Alonsotegi bombing

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Alonsotegi bombing
Part of the Basque conflict
Location Aldana Bar, Alonsotegi, Basque Country
Date 20 January 1980
01:00 am (GMT+1)
Attack type
Bombing
Weapons Goma-2 (6kg)
Deaths 4
Non-fatal injuries
10
Perpetrator Grupos Armados Españoles

The Alonsotegi bombing took place on 20 January 1980 in the town of Alonsotegi, Biscay, Basque Country. The Grupos Armados Españoles (GAE), an armed group operating in the Basque Country in the early years of the Spanish democracy, planted a bomb in a local bar which exploded that evening killing four civilians and wounding ten. The bar was targeted as it was thought to be a meeting point for Basque moderate nationalists in the area. No official inquiries have been made so far.

Background[edit]

The actions described in Spain as "Late-Francoist Terrorism" took place between the later years of Francoist Spain and 1980. These paramilitary actions were carried out by several far-right neofascist groups, such as the Basque-Spanish Battalion (Batallón Vasco Español), Spanish National Action (Acción Nacional Española) or the Spanish Armed Groups (Grupos Armados Españoles). Their targets were people with different ideas, but especially leftist militants and Basque nationalists. According to a former military man who was a member of one of these groups, they were "supervised by agents of the Spanish Secret service, with money and free hands to act as outlaws".[1]

As a result of their actions, between 15 and 40 people were killed. Members of these groups were later recruited in order to form the paramilitary organization known as Grupos Antiterroristas de Liberación (GAL).

Explosion[edit]

On 20 January 1980, a group of four people coming from a dinner to celebrate their success in organising the Cavalcade of Magi, arrived in Alonsotegi and parked their Chrysler 150 at the bar's entrance. The group was formed by Jesus María López, his girlfriend Garbiñe González, Garbiñe's father Jose Ángel González (the bar's owner), and a friend called José Ignacio Atexebarria. The rest of the group was formed by 6 to 8 more people who were lagging behind in their way to the town.[2]

10 minutes after the arrival the bomb exploded in the bar with 15 people inside. It was inside a cardboard box placed at the left side of the entrance, next to the main door, and it contained a device with 6 kg of Goma-2 and electric ammunition which was triggered after being lifted or moved, as the first witnesses declared, by Liborio Arana Gómez (57), one of the victims.

The strength of the blast made the roof collapse along with the second floor of the house and made big holes in the third. The canisters of the bar exploded a while after the collapse, a balcony fell over the sidewalk, the Chrysler was split in half. The front part was found later in a mound in front of the bar. Arana's body was "completely destroyed" and his remains were found in the same mound where the half of the car was discovered and in the façade of a nearby house. Some human remains where also found in the back garden of the bar.[3]

The other three victims were the married couple Pacífico Fika Zuloaga (39) and María Paz Armiño (38), from Güeñes, and Manuel Santacoloma Velasco (57), from Alonsotegi.[4]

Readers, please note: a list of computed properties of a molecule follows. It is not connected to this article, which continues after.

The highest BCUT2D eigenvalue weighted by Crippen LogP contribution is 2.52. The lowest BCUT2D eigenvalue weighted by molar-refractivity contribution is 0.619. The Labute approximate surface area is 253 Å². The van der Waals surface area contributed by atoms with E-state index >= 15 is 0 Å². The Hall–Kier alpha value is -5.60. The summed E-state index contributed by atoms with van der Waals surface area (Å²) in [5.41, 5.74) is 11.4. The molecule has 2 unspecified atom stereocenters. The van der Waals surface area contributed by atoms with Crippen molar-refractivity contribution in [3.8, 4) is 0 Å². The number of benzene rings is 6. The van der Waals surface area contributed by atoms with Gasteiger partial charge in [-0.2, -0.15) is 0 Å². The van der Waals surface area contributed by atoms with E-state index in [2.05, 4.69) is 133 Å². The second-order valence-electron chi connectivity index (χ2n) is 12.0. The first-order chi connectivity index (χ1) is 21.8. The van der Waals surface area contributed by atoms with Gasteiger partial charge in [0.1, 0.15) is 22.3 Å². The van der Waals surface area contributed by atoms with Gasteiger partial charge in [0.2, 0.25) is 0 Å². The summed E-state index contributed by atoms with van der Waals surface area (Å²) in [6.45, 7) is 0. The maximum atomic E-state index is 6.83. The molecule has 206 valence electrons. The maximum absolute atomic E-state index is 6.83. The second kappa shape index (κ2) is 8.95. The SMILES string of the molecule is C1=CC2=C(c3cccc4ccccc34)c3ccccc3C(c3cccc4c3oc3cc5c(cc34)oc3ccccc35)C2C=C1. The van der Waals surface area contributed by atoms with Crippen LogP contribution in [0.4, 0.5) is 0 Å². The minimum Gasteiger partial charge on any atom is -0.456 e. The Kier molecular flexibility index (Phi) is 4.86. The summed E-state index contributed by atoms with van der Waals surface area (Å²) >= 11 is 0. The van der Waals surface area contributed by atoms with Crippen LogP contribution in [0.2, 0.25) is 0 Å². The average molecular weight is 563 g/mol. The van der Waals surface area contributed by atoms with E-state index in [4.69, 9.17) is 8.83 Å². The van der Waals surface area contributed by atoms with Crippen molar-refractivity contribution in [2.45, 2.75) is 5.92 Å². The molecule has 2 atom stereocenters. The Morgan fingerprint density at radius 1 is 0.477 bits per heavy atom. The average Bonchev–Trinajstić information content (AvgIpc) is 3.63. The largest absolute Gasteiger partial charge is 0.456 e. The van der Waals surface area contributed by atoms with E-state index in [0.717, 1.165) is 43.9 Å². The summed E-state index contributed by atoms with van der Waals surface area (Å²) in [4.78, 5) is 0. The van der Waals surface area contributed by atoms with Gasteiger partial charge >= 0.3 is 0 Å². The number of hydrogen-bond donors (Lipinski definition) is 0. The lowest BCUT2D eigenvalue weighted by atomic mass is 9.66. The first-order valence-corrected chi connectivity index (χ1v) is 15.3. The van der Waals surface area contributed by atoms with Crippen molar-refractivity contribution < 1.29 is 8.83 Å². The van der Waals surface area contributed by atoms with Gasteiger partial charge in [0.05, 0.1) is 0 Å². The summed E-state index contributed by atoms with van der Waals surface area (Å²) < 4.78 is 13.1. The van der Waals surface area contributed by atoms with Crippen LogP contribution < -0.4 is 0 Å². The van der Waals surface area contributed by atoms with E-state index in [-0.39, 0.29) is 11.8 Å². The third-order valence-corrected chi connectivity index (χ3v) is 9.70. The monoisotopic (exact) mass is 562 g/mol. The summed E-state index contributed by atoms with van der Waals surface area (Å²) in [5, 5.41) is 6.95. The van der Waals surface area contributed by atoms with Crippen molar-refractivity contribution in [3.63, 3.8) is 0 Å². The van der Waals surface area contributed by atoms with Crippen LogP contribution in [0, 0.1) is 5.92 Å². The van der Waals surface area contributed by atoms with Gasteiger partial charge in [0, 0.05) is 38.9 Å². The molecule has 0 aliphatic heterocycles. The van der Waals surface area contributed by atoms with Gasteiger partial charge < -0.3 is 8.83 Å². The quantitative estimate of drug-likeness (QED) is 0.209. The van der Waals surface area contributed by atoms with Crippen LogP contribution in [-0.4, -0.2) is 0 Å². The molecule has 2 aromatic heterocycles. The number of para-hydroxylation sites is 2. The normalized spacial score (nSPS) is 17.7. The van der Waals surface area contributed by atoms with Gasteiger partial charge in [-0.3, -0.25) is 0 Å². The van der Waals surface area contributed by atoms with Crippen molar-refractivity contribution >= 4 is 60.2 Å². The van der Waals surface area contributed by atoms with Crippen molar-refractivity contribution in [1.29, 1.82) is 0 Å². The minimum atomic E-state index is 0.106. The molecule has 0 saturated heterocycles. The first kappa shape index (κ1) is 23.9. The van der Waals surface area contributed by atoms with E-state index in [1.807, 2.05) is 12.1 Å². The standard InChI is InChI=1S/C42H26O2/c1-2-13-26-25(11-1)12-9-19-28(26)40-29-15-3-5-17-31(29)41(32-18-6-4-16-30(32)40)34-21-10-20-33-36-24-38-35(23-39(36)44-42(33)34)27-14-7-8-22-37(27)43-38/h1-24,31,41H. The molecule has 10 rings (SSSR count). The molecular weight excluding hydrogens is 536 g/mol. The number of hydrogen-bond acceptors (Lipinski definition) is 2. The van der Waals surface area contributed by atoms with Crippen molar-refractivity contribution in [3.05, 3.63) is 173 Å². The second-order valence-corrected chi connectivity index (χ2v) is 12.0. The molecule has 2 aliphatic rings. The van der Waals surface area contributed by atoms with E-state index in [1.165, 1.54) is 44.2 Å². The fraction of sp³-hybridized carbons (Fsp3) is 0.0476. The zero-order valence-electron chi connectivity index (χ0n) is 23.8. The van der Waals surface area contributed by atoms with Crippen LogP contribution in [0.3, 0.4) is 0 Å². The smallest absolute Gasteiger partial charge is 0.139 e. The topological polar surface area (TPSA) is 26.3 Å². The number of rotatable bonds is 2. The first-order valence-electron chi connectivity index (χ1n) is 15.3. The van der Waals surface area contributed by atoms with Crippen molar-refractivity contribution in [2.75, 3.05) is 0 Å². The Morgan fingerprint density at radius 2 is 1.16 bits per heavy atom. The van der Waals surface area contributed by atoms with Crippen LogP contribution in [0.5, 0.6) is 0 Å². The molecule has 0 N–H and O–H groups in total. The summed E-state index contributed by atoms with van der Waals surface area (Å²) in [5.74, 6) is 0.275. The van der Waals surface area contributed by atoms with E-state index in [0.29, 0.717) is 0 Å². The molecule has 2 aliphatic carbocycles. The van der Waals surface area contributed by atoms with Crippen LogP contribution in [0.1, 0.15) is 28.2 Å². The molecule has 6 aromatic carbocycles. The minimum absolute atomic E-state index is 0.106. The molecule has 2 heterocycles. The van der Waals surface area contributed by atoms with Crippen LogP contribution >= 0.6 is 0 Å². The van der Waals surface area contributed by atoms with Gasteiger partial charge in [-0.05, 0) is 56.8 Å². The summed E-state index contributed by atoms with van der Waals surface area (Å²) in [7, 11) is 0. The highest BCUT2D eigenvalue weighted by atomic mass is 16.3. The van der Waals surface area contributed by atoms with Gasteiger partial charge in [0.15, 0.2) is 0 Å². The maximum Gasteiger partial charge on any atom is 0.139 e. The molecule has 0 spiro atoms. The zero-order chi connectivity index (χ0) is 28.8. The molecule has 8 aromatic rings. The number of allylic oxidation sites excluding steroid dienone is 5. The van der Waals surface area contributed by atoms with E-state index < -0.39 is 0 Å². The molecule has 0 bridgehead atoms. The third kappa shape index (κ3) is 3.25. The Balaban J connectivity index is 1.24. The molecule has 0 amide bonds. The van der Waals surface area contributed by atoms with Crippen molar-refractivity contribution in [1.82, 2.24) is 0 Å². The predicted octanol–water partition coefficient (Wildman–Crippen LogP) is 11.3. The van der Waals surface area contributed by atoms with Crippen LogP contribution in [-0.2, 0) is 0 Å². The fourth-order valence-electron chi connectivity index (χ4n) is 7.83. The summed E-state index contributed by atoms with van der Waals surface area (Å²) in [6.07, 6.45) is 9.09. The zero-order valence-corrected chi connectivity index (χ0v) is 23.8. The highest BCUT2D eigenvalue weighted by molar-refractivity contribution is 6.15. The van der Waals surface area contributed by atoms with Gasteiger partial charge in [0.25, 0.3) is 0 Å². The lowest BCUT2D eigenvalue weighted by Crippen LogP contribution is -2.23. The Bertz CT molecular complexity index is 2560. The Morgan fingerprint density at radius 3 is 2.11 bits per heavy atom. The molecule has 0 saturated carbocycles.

In the first moments of the aftermath, the neighbours awoken by the sound of the explosion, among whom was Íñigo Urkullu who later served as Basque Nationalist Party (PNV) President and who was then 19 years old, were the first to help the victims.

Perpetrators[edit]

The following day the GAE claimed responsibility for the bombing in a phone call made to Diario Vasco and announced that later in the day they would publish a press release, explaining the aims and motivations of the action. In this communiqué they pointed out that for each policeman dead there would be four Basque nationalist deaths as they "had promised".

In this document the group assured that they were "fighting for the unity of Spain" and "combating any focus of violence in the Basque country". The communiqué ended threatening with attacking a "problem village of Gipuzkoa".

Reactions[edit]

The next day Basque parties condemned the attack describing it as a "brutal, wild and indiscriminate action carried out by fascists". PNV, Communist Party of Spain (PCE), Euskadiko Ezkerra and Herri Batasuna released a press declaration in Alonsotegi declaring the "hate of the Basque people against these kind of actions and against those who organize them".

A special session was held in Barakaldo Council to condemn the attack and the PNV mayor, described it as a "mass assassination".

Some parties, such as the PCE and the Spanish Socialist Workers' Party (PSOE) went on strike two days later, but the PNV rejected this measure and asked the people of Alonsotegi to donate the total amount of one day of work to help the victims.

Neighbours from Alonsotegi said to the press that the attackers "knew perfectly well what they were doing" as the Aldana Bar was a "well-known meeting point of Basque nationalists in the area", even a Basque popular gastronomic society, named txoko in Basque, formed by members of Herri Batasuna used to meet in the bar's basement.

See also[edit]

References[edit]

  1. ^ Diego Carcedo, Sáenz de Santa María. El general que cambió de bando, ISBN 84-8460-309-1
  2. ^ "El grupo de ultraderecha GAE reivindica el atentado de Baracaldo". EL PAÍS. Retrieved 7 October 2014. 
  3. ^ [1][dead link]
  4. ^ [2][dead link]